New Road to Economic Growth
Many communities across the U.S. have populations that are increasing at a rate where transportation infrastructure is falling behind the need to accommodate motorists. Communities wish to improve transportation infrastructure to enhance the local economy, the environment, and the community’s livability. Safety and traffic flow as well as economic development factors are of critical importance. Often by the time urban roadway infrastructure is scheduled to be worked on, the transportation needs are in a critical state that requires special coordination with regard to design considerations and construction. Communities that can build infrastructure in advance of critical need find the entire project development process easier, and often the results rewarding.
Sioux Falls 69th Street and Southeastern Avenue
The City of Sioux Falls, South Dakota invested $11.1 million to stay ahead of the growth demand with proactive transportation improvements on its 69th Street and Southeastern Avenue project. The City experienced rapid growth and increased demand on a collateral arterial roadway, 57th Street, which resulted in many typical challenges such as increased congestion, roadway deterioration, traffic safety concerns, roadway capacity deficiencies, and delay caused by at-grade rail crossings. When the City recognized their growth potential in the southeast side of their community, they committed to the 69th Street & Southeastern Avenue Improvements Project to reconstruct 69th Street from Charger Circle eastward through its intersection with Southeastern Avenue. Southeastern Avenue was also reconstructed from S. Chatham Street to St. Jerome Trail. HR Green was commissioned by the City to assist with the project that encompassed approximately one and a half miles of roadway.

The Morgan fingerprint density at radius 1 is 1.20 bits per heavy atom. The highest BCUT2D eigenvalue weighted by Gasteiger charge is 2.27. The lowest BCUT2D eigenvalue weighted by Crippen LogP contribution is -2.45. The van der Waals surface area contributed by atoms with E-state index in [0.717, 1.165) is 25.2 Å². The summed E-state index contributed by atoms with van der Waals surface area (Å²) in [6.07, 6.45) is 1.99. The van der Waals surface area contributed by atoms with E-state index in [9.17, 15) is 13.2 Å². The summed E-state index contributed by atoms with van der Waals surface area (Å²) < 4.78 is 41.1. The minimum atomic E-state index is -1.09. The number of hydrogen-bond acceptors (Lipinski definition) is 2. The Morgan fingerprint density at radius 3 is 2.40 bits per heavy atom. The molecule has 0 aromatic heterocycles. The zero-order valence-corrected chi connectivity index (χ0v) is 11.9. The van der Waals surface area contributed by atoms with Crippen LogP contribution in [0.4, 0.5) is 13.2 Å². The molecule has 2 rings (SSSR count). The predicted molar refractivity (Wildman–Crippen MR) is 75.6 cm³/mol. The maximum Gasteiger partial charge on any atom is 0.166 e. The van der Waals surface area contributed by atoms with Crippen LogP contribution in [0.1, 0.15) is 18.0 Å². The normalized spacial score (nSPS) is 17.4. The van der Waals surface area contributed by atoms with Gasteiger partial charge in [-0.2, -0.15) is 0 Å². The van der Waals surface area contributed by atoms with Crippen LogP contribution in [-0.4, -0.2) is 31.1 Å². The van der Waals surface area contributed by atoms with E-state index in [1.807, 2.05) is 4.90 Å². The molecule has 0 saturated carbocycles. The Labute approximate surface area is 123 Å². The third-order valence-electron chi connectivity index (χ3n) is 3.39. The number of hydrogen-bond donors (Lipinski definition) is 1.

Formerly a two-lane gravel road, 69th Street was converted to a multi-lane urban roadway that meets traffic demands and improves public safety. Increased traffic on 69th Street over the past few years had made this gravel roadway difficult to maintain in good repair. Additionally, a BNSF railroad crossing was a safety concern for students attending Sioux Falls Christian School.
The project includes a new bridge that resulted in closing the BNSF’s 5,000th at-grade railroad crossing which now carries 69th Street over the railroad for a safer passage. This bridge is a beautiful structure that contributes to the scenic quality of its wetland environment. Additionally, the embankments approaching the bridge were made possible by the use of more than 3,300 rammed aggregate piers, which strengthen the soils that would otherwise be unsuitable.
On the east end of the arterial roadway, a roundabout was included which exemplifies transportation innovation and increased intersection capacity for this busy intersection. This project was completed on time and within budget for the City of Sioux Falls, and the engineers’ opinions of probable cost were accurate and reliable. Project team members actively engaged the public throughout the project’s development to build understanding and enthusiasm. By constructing this arterial roadway in advance of a critical need for improved mobility the City is able to not only support area growth but also immediately leverage potential commerce and development opportunities with the finished roadway. The 69th Street and Southeastern Avenue Improvements project was a benchmark project that truly represents a preferred infrastructure development model.
Awards: Honor Award for the ACEC Engineering Excellence, Award of Merit by Engineering News-Record (ENR)